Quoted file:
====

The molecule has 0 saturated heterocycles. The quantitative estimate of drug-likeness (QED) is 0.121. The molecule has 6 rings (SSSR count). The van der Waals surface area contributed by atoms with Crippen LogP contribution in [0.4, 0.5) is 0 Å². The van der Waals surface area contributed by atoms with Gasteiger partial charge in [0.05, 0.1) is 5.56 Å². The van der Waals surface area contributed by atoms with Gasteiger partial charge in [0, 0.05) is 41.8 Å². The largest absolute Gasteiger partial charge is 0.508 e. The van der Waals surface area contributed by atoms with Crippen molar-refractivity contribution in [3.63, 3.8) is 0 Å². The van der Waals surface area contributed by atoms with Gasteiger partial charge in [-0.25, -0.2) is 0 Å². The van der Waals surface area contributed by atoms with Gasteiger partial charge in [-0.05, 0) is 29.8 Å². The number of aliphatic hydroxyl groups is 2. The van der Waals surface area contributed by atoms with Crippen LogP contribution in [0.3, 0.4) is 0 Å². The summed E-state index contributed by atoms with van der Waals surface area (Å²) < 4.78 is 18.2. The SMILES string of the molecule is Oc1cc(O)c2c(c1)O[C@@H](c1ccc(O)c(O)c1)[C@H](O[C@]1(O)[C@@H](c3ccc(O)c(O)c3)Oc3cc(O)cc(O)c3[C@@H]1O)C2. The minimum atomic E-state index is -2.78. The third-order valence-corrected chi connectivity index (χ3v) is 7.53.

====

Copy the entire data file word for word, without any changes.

The molecule has 0 saturated heterocycles. The quantitative estimate of drug-likeness (QED) is 0.121. The molecule has 6 rings (SSSR count). The van der Waals surface area contributed by atoms with Crippen LogP contribution in [0.4, 0.5) is 0 Å². The van der Waals surface area contributed by atoms with Gasteiger partial charge in [0.05, 0.1) is 5.56 Å². The van der Waals surface area contributed by atoms with Gasteiger partial charge in [0, 0.05) is 41.8 Å². The largest absolute Gasteiger partial charge is 0.508 e. The van der Waals surface area contributed by atoms with Crippen molar-refractivity contribution in [3.63, 3.8) is 0 Å². The van der Waals surface area contributed by atoms with Gasteiger partial charge in [-0.25, -0.2) is 0 Å². The van der Waals surface area contributed by atoms with Gasteiger partial charge in [-0.05, 0) is 29.8 Å². The number of aliphatic hydroxyl groups is 2. The van der Waals surface area contributed by atoms with Crippen LogP contribution in [0.3, 0.4) is 0 Å². The summed E-state index contributed by atoms with van der Waals surface area (Å²) < 4.78 is 18.2. The SMILES string of the molecule is Oc1cc(O)c2c(c1)O[C@@H](c1ccc(O)c(O)c1)[C@H](O[C@]1(O)[C@@H](c3ccc(O)c(O)c3)Oc3cc(O)cc(O)c3[C@@H]1O)C2. The minimum atomic E-state index is -2.78. The third-order valence-corrected chi connectivity index (χ3v) is 7.53.